Eliminating the "Black Hole": Transitions of care
Donald Quinn, M.D.
In the early days of hospitalist medicine, we described the period between hospital discharge and follow-up at the skilled nursing facility, long-term care acute care hospital or a primary care physician as the infamous “Black Hole.” During this period of time the transferring patient is at high risk for the development of a myriad of complications. What has changed, 15 years after the advent of the hospitalist movement, is that we now refer to this vulnerable period as the “Transitions of Care period.”
This transition period has developed in part due to the Centers for Medicare & Medicaid Services implementing various measurable data points, or metrics, for areas such as medication reconciliation, 30-day readmission dates, and the implementation of technology (namely the implementation of electronic medical records) into the armamentarium of the discharging process. Various groups including CMS, Interact II, major healthcare systems and others have devised, designed, and began to implement various strategies, plans, and practices to combat the serious issues that arise when patients are transitioned between one building or facility and the next, often changing levels of care and levels of sophistication in relative terms pertaining to trained personnel, technology, and scheduled and expected reimbursement. In some cases, the transitions and management of such have created much confusion and strife amongst the patients as well causing “relocation stress or transfer trauma.”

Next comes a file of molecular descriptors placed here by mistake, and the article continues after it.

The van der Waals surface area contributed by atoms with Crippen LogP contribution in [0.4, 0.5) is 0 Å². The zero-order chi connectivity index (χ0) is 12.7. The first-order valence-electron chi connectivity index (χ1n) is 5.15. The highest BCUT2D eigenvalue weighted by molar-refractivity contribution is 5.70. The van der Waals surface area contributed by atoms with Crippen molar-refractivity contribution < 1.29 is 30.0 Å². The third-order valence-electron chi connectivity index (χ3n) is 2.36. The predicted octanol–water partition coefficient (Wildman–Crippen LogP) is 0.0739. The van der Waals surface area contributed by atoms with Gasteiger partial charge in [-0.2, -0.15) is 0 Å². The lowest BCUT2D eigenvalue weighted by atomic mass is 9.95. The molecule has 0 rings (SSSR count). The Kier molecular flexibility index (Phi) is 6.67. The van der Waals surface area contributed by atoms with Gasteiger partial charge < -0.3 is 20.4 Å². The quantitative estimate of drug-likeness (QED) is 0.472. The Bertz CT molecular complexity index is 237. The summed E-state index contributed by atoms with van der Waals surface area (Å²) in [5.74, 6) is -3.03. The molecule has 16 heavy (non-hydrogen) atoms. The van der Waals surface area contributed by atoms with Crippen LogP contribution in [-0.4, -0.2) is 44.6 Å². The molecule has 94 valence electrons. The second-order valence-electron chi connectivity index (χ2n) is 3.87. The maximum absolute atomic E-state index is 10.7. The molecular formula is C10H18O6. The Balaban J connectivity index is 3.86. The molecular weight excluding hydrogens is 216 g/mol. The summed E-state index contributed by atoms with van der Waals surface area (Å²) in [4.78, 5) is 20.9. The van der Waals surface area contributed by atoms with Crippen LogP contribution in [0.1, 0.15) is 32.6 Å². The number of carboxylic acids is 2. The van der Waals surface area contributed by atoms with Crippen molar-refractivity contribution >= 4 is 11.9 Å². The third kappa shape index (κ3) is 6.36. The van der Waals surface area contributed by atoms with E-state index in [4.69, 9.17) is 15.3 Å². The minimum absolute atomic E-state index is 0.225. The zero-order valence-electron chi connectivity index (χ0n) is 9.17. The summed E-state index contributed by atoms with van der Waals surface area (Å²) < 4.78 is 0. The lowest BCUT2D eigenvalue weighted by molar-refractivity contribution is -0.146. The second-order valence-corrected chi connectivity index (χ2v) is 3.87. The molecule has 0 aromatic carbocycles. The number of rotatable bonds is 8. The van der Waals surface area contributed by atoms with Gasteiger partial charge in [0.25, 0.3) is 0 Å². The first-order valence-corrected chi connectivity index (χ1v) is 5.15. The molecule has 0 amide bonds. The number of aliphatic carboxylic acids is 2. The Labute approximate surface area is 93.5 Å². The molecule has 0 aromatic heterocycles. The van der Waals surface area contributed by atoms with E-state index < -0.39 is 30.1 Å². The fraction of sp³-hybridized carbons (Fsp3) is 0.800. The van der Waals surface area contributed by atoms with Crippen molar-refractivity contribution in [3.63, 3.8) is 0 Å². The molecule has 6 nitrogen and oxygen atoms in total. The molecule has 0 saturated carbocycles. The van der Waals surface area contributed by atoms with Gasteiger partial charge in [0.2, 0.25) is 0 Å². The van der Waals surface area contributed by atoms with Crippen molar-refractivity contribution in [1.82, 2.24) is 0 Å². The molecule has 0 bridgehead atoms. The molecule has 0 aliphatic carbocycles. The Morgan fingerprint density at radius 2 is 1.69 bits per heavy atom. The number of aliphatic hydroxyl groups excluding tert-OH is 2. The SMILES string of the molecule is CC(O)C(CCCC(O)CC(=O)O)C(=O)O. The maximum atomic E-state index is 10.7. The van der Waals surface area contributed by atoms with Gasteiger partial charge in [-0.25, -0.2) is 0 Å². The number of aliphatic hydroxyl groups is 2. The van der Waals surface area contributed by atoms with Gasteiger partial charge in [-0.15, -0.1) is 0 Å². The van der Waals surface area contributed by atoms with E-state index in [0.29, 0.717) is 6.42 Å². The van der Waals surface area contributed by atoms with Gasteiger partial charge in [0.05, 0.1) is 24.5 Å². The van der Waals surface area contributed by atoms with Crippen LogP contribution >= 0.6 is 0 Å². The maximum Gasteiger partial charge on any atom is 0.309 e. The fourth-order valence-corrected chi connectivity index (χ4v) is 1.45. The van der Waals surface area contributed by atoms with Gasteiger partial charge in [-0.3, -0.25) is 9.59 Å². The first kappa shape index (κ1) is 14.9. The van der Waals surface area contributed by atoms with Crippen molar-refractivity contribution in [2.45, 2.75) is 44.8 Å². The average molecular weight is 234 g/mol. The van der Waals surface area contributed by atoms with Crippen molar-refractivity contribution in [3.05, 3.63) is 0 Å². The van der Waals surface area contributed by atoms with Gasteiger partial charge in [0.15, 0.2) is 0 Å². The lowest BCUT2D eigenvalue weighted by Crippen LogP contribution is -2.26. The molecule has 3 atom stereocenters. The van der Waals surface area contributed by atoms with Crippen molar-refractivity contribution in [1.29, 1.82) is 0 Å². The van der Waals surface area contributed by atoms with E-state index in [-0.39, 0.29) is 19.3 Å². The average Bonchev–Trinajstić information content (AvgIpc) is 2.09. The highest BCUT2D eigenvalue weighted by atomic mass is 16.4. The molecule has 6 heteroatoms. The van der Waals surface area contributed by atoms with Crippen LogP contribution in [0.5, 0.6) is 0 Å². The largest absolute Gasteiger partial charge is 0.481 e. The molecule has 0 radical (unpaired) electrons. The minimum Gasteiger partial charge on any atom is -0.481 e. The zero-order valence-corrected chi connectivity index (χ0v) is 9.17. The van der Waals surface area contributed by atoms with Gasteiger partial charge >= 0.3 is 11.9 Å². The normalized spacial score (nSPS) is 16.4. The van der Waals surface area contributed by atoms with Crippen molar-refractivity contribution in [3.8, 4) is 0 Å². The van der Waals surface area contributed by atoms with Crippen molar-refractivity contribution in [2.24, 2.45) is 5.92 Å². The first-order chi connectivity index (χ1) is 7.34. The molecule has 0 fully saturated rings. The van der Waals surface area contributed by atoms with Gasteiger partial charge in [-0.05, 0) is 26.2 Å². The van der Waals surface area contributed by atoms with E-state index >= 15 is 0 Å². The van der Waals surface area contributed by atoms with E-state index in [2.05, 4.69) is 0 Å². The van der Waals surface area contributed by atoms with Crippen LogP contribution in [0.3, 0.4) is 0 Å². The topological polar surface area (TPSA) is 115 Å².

Collaboration between facility-based clinicians, thankfully, is becoming more of an accepted practice. Today, most parties are realizing that without collaboration, care transitions and transition change management will be impossible. In the era of shared costs, ACO and bundled payments, the slice of the pie may becoming somewhat more of an equal proportion and the bottom lines of all institutions are realize the fervor of healthcare reform and its implications across the board. Whether we call it transitions of care or filling the “Black Hole,” everyone's emphasis going forward needs to be around collaboration.
Donald R. Quinn, M.D., MBA SFHM, is a physician with IPC The Hospitalist Company.